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Anti-Seizure Drug May Be New Weapon Against Depression

HealthDay News
by By Steven Reinberg
HealthDay Reporter
Updated: Nov 1st 2018

new article illustration

THURSDAY, Nov. 1, 2018 (HealthDay News) -- A drug used to control seizures may be a potent weapon against depression in patients who don't find relief with antidepressants, a small pilot study suggests.

Some of the 18 patients taking ezogabine (Potiga) experienced a 45 percent reduction in depression and an increase in their ability to feel pleasure, as well as an increase in resilience and the capacity to recover from extremes of trauma and stress, the researchers reported.

"This drug might be relevant for patients who don't do well with conventional antidepressants," said lead researcher Dr. James Murrough. He is director of the mood and anxiety disorders program at the Icahn School of Medicine at Mount Sinai, in New York City.

Ezogabine was approved in 2011 by the U.S. Food and Drug Administration as an anti-seizure medication. Shortly after its approval, concerns were raised about the drug's effect on the retina and the possibility of it causing blindness.

The FDA ordered the drug's maker, GlaxoSmithKline, to do further safety studies. After reviewing those studies, the FDA ruled in 2015 that the drug did not appear to affect vision. Still, the company withdrew ezogabine from the U.S. market in 2017, citing poor sales.

Even so, psychiatrists noted that if the drug proves effective against depression in larger studies, other drugs that target this area of the brain could be developed.

Some 15 million Americans suffer from major depressive disorder, which is a leading cause of disability. Treatments include selective serotonin reuptake inhibitors (SSRIs) such a Prozac and Paxil, but they are not effective across the board, the researchers noted.

It may be that depression is not one disease, but several that affect different areas of the brain, Murrough said.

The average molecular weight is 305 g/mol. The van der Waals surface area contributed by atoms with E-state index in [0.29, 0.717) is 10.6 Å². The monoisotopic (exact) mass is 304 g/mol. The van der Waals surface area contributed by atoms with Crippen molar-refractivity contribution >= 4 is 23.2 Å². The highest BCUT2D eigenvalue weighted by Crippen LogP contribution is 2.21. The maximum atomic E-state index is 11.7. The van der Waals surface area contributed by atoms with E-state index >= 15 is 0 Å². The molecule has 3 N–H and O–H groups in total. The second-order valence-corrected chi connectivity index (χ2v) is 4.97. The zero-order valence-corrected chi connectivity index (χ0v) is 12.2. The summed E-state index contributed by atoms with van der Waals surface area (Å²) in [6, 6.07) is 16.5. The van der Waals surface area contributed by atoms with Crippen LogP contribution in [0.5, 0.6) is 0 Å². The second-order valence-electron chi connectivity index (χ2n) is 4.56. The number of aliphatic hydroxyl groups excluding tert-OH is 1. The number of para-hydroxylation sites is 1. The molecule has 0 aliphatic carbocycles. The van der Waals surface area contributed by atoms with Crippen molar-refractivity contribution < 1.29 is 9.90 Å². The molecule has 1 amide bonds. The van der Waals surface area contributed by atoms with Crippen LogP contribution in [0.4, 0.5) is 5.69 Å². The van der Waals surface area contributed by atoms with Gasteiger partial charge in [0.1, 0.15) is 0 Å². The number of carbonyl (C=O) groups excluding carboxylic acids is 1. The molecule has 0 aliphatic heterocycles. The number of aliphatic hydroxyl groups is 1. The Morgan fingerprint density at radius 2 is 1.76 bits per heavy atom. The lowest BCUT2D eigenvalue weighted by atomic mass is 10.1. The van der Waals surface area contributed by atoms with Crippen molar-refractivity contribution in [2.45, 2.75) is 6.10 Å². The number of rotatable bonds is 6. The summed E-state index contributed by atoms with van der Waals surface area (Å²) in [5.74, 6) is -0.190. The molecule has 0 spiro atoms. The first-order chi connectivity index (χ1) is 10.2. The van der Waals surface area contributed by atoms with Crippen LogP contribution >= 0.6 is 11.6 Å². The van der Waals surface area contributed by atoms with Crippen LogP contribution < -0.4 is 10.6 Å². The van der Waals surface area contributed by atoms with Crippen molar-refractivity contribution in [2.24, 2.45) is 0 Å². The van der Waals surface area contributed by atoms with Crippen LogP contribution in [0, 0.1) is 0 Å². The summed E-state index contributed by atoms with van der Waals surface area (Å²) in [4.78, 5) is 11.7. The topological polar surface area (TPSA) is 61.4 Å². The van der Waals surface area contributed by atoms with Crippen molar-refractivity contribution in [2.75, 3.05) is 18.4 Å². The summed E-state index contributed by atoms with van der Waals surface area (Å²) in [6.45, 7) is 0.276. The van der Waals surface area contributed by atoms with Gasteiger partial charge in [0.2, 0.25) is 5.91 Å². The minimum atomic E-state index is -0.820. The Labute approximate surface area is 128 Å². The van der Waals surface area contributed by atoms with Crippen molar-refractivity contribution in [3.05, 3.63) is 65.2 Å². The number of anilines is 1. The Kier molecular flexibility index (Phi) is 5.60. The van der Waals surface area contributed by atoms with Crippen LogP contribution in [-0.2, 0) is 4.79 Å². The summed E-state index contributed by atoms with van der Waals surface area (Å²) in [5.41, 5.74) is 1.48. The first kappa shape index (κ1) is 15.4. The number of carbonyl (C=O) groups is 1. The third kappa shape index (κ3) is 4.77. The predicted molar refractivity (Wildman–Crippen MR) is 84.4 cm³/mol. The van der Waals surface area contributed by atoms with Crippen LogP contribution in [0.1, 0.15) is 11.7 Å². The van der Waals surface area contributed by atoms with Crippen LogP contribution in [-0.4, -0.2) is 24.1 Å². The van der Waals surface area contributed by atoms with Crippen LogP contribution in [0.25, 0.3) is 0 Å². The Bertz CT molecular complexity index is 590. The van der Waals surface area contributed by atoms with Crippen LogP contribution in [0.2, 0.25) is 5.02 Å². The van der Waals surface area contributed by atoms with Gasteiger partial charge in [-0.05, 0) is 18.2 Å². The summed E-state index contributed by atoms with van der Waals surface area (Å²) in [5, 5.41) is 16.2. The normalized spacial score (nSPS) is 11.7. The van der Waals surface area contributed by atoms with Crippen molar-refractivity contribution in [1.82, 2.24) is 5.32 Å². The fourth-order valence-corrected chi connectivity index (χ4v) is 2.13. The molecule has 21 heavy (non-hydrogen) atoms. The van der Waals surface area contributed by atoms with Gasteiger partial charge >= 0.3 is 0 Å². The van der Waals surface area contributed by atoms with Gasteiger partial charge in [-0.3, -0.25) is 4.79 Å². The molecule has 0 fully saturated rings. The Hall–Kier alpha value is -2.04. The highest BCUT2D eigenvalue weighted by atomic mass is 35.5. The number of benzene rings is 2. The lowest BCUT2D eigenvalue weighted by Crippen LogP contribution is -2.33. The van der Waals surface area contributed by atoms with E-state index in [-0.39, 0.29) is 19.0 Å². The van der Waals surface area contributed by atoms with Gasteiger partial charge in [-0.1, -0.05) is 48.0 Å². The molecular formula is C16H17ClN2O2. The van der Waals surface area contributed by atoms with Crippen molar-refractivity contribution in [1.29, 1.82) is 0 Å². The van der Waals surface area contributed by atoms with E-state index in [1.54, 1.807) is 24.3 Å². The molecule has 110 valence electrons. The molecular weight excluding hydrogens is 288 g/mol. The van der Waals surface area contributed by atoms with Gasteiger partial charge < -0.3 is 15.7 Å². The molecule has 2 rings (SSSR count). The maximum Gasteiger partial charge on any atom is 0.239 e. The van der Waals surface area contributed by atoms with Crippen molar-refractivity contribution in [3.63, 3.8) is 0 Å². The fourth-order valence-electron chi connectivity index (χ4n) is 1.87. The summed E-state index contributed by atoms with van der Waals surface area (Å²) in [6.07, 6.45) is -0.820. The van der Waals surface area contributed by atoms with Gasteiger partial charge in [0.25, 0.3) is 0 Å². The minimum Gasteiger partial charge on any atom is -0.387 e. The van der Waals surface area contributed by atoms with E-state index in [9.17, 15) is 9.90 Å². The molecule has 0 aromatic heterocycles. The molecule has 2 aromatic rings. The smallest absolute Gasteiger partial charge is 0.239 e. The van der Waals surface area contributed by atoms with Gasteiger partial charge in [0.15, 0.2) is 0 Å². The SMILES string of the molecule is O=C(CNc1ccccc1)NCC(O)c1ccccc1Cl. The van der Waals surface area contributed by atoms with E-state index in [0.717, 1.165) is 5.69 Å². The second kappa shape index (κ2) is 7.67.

That's why new approaches are needed to increase the number of drugs available that target different areas of the brain where depression arises and help patients cope with depression's various forms, he said.

"Ongoing research is trying to find new ways to treat depression based on understanding what's going on in the brain when someone gets depressed and how can we reverse that," Murrough said.

Ezogabine works by increasing the activity of the area in the brain that controls potassium. Murrough explained animal studies have shown that depression can reduce the activity of this potassium channel and that ezogabine can increase its activity, thus relieving depression.

To see if the drug could work in humans, Murrough and his colleagues treated 18 people suffering from major depression with daily doses of ezogabine for 10 weeks.

MRI scans of the participants found that the drug activated the brain's so-called reward system, which resulted in a significant reduction of depressive symptoms.

Not all patients responded to the drug, which might mean that their condition has a different cause, Murrough said.

The researchers said they are currently conducting a larger trial that will compare ezogabine with a placebo, to get a better idea of how effective the drug is at treating depression.

The report was published online Nov. 1 in the journal Molecular Psychiatry.

Dr. Victor Fornari is a psychiatrist at Lenox Hill Hospital in New York City. He said, "We need to find newer ways to treat depression," and ezogabine might be one of these new approaches.

"This study doesn't change treatment -- yet," he added. "At least this is preliminary evidence that this potassium channel target might be another avenue for treatment."

More information

Visit the U.S. National Institute of Mental Health for more on depression.




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